By Hrach Melkumian, Harry Tamrazian in Prague and Emil Danielyan
Armenian officials welcomed on Friday conditions for the impending US military assistance to Azerbaijan agreed by both houses of the US Congress earlier this week. Senior lawmakers in Yerevan, who had claimed that the suspension of US sanctions against Azerbaijan could trigger renewed fighting in Nagorno-Karabakh, said they are largely satisfied with the final version of legislation allowing President George Bush to waive Section 907 of the 1992 Freedom Support Act.
The Bush administration has been pushing for the lifting of the sanctions since the September 11 attacks on New York and Washington, arguing that the move is important for America’s ongoing anti-terror campaign in Afghanistan. An ad hoc “conference committee” of the Senate and the House of Representatives decided on Wednesday that the White House can provide military assistance to Baku only if it is not used “for aggressive purposes against Armenian communities in the Southern Caucasus.”
The Senate-approved version of the amendment stipulated that the US assistance can not be used for offensive purposes against Armenia only. Two key committees of the Armenian parliament and some Armenian lobbying groups on Capitol Hill warned that that report language would not keep Azerbaijan from unleashing a “military aggression” against the Armenian-populated enclave.
The committee chairmen told RFE/RL on Friday that the final version of the legislation addresses most of their concerns. “I am satisfied with the provision that they can not use the [US] aid against Armenian communities in the South Caucasus,” said Hovannes Hovannisian of the foreign relations committee.
“That is a partial victory for us,” said Vahan Hovannisian, chairman of the committee on defense and security. “But that’s still what we needed.”
Foreign Minister Vartan Oskanian also welcomed the conditions attached to the anticipated waiver of Section 907. “It is made absolutely clear that American assistance can not be used against Armenia and Nagorno-Karabakh,” Oskanian told RFE/RL in a phone interview from New York. “We have secured important safeguards.”
Oskanian insisted late last month that the waiver will lead to “very limited” US military support to Baku and will only be used for training security services and protecting Azerbaijan’s borders against “infiltration” by radical Islamist groups affiliated with Saudi dissident Osama bin Laden’s Al-Qaeda network.
According to the Armenian National Committee of America (ANCA), the conference committee approved the final wording of the congressional amendment "against the wishes of the State Department.” “Although it was clear from the deliberations among the conferees that this reference was to Nagorno Karabakh, the panel felt constrained by intense pressure from the State Department from stating this explicitly,” the ANCA said in a statement.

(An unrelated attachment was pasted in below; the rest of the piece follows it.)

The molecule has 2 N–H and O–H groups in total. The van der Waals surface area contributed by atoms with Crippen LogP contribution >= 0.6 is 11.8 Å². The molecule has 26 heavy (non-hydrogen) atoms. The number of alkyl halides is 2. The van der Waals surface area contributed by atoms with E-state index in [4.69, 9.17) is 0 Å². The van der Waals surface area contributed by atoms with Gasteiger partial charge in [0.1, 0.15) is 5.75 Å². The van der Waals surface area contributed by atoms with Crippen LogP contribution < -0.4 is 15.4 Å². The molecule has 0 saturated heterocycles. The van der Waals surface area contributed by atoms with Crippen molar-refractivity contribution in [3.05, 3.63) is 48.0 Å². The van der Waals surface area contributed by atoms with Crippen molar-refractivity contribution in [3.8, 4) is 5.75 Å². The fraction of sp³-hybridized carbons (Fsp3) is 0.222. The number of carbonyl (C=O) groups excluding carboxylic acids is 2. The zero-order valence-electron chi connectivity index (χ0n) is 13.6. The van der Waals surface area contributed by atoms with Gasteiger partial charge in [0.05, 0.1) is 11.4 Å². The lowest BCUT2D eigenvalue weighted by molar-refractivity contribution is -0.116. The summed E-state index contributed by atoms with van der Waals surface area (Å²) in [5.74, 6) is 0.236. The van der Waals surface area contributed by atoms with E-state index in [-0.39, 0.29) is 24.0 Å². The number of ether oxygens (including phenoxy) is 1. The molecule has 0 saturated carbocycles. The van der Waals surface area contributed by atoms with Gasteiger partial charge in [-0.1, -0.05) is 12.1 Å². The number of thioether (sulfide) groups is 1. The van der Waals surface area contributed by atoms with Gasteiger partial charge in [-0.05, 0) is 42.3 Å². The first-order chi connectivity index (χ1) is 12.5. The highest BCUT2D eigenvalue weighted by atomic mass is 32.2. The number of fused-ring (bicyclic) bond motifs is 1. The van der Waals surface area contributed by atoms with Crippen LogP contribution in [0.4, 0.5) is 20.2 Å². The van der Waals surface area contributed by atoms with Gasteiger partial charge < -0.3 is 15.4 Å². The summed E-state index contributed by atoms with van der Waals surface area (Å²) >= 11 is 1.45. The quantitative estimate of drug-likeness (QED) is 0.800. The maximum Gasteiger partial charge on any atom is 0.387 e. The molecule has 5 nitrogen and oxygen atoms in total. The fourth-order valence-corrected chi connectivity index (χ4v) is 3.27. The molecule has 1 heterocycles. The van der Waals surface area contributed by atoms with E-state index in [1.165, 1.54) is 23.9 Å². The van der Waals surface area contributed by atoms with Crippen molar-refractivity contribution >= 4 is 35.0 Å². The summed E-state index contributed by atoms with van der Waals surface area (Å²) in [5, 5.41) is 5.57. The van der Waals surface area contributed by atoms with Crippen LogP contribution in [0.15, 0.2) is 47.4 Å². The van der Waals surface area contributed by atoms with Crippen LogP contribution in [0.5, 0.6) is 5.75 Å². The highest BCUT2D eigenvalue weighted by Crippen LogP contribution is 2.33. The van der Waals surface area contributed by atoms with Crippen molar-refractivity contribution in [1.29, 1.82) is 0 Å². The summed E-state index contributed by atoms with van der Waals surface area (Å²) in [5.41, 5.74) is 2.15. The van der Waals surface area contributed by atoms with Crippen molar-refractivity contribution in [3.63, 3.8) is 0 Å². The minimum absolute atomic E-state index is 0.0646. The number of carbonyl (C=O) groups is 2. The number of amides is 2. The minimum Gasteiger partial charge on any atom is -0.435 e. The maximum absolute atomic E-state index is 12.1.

The ANCA, which had described the earlier Senate version of the bill as a “setback” for the Armenians, also welcomed another provision whereby Congress will review and reserve the right to amend the waiver language in the fiscal year 2003 foreign aid process. "We welcome these new safeguards. Although in the form of non-binding report language, they…signal the White House that Congress will impose strict scrutiny and exercise careful oversight of the Administration's waiver authority," said ANCA executive director Aram Hamparian.
Another influential lobbying group, the Armenian Assembly of America also lauded the toughening of the waiver conditions. "The Assembly's goal is to assist and protect all Armenians and this Conference Committee result achieved exactly that,” said the Assembly’s government relations director, Bryan Ardouny.
The Assembly and the ANCA were instrumental in the passage of Section 907 nearly ten years ago. The legislation seriously restricts US government assistance to Azerbaijan until it lifts the economic blockade of Armenia and Karabakh. Successive White House administrations and some legislators have tried, unsuccessfully, to repeal the sanctions which Azerbaijan considers unfair and discriminatory.
The decision to grant Bush conditional waiver authority followed the defeat of yet another attempt by Senator Sam Brownback to have the sanctions lifted altogether. Its principal author, Senator Mitch McConnell, has assured the influential Armenian-American community that "counter-terrorism assistance to Azerbaijan will not be forthcoming unless the President determines and certifies to Congress that the assistance will not undermine or hamper ongoing efforts to negotiate a peaceful settlement between Armenia and Azerbaijan or be used for offensive purposes against Armenians.”
The conference committee also approved $90 million in economic assistance to Armenia for the next financial year. In addition, Yerevan will first for the first time receive $4.3 million worth of US military assistance. The $90 million appropriation is an $8.5 million increase from the House version of the bill passed earlier this year.
The total volume of American aid to Armenia since 1992 has reached a spectacular $1.4 billion this year.